Wise leaders who want to adapt to rapidly shifting demands of business for the future, continually work with an executive coach to grow their inner game. The inner game of leadership is as important as mastering outer competencies, if not more.
The “inner game” concept became popular 15 to 20 years ago. Sports coach and consultant Tim Gallwey coined the term in The Inner Game of Golf, The Inner Game of Tennis and The Inner Game of Work, and his ideas have proved to be timeless.
Every learning goal contributes to future performance. In a performance-driven culture, achievement is overestimated at the expense of learning.
In my experience working with many executives, it’s not easy for leaders to set learning goals, as a bit of humility is necessary. Leaders must acknowledge the need to learn and grow and clarify which goals have the most leverage.
It can be potentially difficult to identify where and how learning will take place. Obviously, work itself provides the best laboratory. Cooperation from others is also needed.
Here are some tips for setting learning goals as a leader. Ask yourself these questions to refine your goals:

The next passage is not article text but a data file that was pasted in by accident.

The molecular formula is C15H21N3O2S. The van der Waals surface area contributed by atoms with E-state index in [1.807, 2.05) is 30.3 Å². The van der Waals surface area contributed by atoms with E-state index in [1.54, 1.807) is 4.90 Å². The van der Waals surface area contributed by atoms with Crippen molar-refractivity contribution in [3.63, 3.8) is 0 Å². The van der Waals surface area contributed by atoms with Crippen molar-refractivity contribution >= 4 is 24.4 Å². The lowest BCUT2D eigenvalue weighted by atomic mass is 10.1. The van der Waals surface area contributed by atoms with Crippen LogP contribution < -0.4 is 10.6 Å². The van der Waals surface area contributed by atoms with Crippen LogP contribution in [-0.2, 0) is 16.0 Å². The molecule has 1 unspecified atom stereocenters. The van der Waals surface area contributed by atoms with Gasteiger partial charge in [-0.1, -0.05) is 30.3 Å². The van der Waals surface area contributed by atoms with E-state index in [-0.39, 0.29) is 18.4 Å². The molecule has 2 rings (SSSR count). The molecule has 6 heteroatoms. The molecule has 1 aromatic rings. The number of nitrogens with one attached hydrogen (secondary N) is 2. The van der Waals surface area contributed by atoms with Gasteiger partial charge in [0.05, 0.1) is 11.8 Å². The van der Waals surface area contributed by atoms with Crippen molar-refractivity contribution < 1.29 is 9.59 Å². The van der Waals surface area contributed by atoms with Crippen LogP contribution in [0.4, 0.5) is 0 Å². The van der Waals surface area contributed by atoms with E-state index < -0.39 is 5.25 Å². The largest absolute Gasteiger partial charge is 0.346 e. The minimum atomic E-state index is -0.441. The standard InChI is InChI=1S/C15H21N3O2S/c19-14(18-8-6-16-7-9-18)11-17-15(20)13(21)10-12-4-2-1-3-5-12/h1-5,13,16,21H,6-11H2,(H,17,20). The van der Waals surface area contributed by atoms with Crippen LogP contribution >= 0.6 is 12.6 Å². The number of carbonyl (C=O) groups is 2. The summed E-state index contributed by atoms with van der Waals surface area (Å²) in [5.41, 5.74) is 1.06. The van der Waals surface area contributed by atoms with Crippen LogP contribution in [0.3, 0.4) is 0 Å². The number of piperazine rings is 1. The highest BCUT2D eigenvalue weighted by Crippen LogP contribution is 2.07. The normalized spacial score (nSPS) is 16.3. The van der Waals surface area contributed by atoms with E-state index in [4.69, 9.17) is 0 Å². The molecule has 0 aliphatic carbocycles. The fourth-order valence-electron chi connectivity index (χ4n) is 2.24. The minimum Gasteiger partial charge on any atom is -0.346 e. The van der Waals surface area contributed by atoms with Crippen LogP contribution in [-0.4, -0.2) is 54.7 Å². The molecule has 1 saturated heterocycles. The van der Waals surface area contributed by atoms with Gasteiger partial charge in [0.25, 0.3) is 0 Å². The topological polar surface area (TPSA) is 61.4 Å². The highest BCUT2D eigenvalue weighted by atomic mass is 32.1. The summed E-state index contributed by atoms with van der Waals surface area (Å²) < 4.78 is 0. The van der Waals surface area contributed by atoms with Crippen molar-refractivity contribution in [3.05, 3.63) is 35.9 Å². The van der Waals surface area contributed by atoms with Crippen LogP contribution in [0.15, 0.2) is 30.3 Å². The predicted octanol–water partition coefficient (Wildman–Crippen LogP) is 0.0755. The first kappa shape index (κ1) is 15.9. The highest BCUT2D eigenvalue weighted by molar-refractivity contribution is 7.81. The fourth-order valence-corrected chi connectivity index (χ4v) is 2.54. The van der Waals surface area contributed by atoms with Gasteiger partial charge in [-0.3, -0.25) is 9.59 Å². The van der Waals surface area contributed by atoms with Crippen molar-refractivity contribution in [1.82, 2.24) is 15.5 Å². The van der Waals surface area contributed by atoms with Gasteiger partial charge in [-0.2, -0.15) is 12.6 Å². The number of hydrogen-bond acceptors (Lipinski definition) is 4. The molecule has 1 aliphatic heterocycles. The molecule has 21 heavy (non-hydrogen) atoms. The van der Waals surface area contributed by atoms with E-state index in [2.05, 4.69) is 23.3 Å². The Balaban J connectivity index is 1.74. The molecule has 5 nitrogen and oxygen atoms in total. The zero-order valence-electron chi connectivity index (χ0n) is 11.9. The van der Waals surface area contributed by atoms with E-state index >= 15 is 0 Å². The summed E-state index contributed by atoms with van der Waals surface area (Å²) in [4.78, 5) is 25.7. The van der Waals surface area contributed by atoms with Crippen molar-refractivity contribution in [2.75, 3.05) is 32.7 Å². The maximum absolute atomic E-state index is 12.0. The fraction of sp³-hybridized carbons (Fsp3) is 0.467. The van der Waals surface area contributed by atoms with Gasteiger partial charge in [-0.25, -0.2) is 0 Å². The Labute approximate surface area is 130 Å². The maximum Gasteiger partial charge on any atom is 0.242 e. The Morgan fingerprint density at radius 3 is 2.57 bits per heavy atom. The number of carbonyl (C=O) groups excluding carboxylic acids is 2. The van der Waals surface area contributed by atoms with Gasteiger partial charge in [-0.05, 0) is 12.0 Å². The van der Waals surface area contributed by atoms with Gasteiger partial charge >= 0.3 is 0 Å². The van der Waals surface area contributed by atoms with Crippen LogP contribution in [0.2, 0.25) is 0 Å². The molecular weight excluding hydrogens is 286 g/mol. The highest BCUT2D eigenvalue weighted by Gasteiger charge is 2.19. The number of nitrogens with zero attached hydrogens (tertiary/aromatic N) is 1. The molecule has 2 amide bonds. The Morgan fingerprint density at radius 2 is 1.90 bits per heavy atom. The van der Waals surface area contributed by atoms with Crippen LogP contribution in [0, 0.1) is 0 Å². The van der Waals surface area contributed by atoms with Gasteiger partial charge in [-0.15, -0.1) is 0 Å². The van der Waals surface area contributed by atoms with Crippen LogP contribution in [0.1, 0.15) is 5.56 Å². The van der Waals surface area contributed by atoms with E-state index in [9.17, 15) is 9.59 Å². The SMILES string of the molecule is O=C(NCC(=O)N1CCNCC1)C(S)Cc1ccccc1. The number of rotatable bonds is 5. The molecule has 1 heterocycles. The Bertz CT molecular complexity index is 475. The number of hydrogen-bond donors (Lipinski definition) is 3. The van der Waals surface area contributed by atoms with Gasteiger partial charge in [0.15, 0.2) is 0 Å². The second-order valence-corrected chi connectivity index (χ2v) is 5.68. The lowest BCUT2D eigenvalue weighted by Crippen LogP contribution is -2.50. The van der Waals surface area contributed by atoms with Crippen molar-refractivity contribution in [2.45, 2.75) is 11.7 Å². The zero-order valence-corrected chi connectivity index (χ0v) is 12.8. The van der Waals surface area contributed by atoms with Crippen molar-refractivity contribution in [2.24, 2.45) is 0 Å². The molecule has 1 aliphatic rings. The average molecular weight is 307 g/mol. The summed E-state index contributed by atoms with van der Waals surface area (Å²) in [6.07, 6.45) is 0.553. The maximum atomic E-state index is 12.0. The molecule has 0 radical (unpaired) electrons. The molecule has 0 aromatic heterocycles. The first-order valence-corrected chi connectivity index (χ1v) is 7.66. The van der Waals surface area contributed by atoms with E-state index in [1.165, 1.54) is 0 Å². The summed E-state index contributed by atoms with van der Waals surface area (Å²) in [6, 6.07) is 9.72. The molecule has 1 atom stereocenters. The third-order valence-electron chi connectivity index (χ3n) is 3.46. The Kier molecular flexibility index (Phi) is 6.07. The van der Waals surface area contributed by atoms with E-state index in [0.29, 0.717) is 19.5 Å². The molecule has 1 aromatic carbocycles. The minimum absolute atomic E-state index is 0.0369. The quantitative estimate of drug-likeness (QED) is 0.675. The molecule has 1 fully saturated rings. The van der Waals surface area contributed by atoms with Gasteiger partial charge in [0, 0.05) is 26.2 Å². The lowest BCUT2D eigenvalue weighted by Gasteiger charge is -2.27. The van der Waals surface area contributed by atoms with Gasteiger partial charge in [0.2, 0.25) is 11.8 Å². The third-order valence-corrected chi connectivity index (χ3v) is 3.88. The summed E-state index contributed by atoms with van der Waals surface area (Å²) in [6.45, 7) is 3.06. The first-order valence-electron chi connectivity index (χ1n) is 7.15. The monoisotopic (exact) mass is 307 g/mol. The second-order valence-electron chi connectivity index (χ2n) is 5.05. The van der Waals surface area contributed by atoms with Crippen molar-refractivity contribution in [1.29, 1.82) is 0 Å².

- What do I need to learn to enhance my performance?
- Where and with whom can I ask questions and practice these skills?
- Who can help me?
- Which resources are available to me?
- How do I like to learn and grow?
Follow these steps to expand your inner game:
- Set learning goals with a coach to achieve clarity and develop an action plan.
- After implementing your action plan, debrief the learning experience with your coach to maximize change.
To develop your inner game, keep these points in mind:
- Professional coaching provides a platform for learning the inner game of leadership.
- Self 1’s ego interferes with Self 2’s inherent wisdom.
- Nonjudgmental awareness is curative.
- Learning and performance goals will prepare you for the future’s increasing demands.
What do you think? Have you set learning goals for yourself, or worked with a coach on your inner game?